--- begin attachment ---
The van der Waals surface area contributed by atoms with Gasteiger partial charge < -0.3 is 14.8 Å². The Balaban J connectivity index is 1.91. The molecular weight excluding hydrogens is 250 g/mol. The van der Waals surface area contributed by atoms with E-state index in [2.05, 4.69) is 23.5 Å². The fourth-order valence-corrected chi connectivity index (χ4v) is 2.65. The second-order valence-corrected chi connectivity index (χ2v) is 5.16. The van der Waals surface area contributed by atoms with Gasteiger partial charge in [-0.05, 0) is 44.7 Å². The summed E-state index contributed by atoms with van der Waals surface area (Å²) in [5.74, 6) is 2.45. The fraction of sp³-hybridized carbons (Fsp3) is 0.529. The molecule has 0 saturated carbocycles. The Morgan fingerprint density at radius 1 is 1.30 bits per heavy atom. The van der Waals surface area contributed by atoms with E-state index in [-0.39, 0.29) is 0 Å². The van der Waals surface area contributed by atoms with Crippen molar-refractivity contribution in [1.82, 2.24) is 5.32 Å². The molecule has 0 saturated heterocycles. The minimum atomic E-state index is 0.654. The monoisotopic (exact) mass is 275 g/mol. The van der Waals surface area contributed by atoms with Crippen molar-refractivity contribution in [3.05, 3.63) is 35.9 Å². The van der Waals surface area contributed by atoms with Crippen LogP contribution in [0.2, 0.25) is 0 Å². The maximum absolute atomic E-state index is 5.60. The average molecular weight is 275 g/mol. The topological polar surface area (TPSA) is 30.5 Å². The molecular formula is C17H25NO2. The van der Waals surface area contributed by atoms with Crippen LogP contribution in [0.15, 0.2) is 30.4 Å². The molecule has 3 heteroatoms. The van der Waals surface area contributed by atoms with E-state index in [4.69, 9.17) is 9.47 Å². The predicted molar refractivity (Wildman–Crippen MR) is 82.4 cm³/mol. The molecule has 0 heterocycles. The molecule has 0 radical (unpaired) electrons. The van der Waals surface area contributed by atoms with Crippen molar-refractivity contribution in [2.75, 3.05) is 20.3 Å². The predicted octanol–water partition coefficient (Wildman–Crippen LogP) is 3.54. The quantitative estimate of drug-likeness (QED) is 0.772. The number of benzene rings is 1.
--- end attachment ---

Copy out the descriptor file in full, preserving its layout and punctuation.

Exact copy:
The van der Waals surface area contributed by atoms with Gasteiger partial charge < -0.3 is 14.8 Å². The Balaban J connectivity index is 1.91. The molecular weight excluding hydrogens is 250 g/mol. The van der Waals surface area contributed by atoms with E-state index in [2.05, 4.69) is 23.5 Å². The fourth-order valence-corrected chi connectivity index (χ4v) is 2.65. The second-order valence-corrected chi connectivity index (χ2v) is 5.16. The van der Waals surface area contributed by atoms with Gasteiger partial charge in [-0.05, 0) is 44.7 Å². The summed E-state index contributed by atoms with van der Waals surface area (Å²) in [5.74, 6) is 2.45. The fraction of sp³-hybridized carbons (Fsp3) is 0.529. The molecule has 0 saturated carbocycles. The Morgan fingerprint density at radius 1 is 1.30 bits per heavy atom. The van der Waals surface area contributed by atoms with E-state index in [-0.39, 0.29) is 0 Å². The van der Waals surface area contributed by atoms with Crippen molar-refractivity contribution in [1.82, 2.24) is 5.32 Å². The molecule has 0 saturated heterocycles. The minimum atomic E-state index is 0.654. The monoisotopic (exact) mass is 275 g/mol. The van der Waals surface area contributed by atoms with Crippen molar-refractivity contribution in [3.05, 3.63) is 35.9 Å². The van der Waals surface area contributed by atoms with Crippen LogP contribution in [0.2, 0.25) is 0 Å². The maximum absolute atomic E-state index is 5.60. The average molecular weight is 275 g/mol. The topological polar surface area (TPSA) is 30.5 Å². The molecular formula is C17H25NO2. The van der Waals surface area contributed by atoms with Crippen LogP contribution in [0.15, 0.2) is 30.4 Å². The molecule has 3 heteroatoms. The van der Waals surface area contributed by atoms with E-state index in [4.69, 9.17) is 9.47 Å². The predicted molar refractivity (Wildman–Crippen MR) is 82.4 cm³/mol. The molecule has 0 heterocycles. The molecule has 0 radical (unpaired) electrons. The van der Waals surface area contributed by atoms with Crippen molar-refractivity contribution in [2.75, 3.05) is 20.3 Å². The predicted octanol–water partition coefficient (Wildman–Crippen LogP) is 3.54. The quantitative estimate of drug-likeness (QED) is 0.772. The number of benzene rings is 1.